And there are other regulatory regimes that CIAM can also help organisations with, he added, such as know your customer (KYC) and anti-money laundering (AML) at banks.

However, collecting information about customers means organisations also need to ensure the data is adequately protected to avoid news headlines about yet another personal data breach.

As well as risking loss of reputation and therefore customer and shareholder support, organisations risk sanctions under a growing number of data protection regulations, including the GDPR.

GDPR bandwagon

As a result, many CIAM providers are climbing on the GDPR bandwagon to win competitive advantage by claiming they can help organisations comply, he said.

But Tolbert said organisations should ensure they carry out the necessary due diligence before signing up to these services and that the organisation itself has all the required processes and safeguards in place.

“Regardless of suppliers’ claims about GDPR compliance, organisations need to understand that, ultimately, responsibility lies with them because they are collecting and storing the information,” he said.

Organisations should also use the move to CIAM as an opportunity to carry out privacy impact assessments required by the GDPR, said Tolbert.

This involves looking at what data organisations already hold about their customers and establishing whether consent has been given for that.

“If not, organisations will have to start building the processes for collecting consent, both retrospectively and going forward,” said Tolbert.

Real need for data?

But, at the same time, organisations should consider whether they really need the data they already hold, he said. “If it is not adding value, purge it and quit collecting it.”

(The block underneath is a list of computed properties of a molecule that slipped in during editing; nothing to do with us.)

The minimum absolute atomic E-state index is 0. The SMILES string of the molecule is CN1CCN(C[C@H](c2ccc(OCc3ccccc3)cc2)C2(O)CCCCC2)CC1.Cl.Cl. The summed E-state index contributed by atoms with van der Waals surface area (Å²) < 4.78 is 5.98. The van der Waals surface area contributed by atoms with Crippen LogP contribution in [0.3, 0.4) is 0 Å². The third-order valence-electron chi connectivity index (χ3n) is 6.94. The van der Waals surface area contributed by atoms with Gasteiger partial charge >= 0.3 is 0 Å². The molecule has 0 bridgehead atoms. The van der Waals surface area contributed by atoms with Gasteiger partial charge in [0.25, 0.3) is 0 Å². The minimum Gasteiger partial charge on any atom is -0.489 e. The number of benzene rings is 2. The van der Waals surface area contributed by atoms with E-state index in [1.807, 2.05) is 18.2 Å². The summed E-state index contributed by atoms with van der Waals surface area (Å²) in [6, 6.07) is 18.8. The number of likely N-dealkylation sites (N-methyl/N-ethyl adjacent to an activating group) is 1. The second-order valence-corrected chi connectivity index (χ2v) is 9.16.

Until now, many businesses have tended to collect as much information as possible in the hope that some of it may prove useful, said Tolbert.

But with consumer identity and personally identifiable information, the GDPR will force organisations to reconsider what information they collecting and for what purpose, he pointed out.

“The bottom line is that CIAM is here, it is growing and there are things it can do to help business to achieve different kinds of organisational goals,” said Tolbert.

But he said it is important that organisations undertake proper due diligence in the process, whether they are doing it through a third party or building it themselves.

“And the GDPR should make people reconsider why they are collecting information on customers and what they are going to do with it,” he said.

“CIAM is an interesting intersection between new developments in the identity management technology space and in the regulatory space.”

Tolbert will address the topic in more detail at Consumer Identity World Europe 2017 in Paris from 27 to 29 November in a session entitled The future of identity management – is now.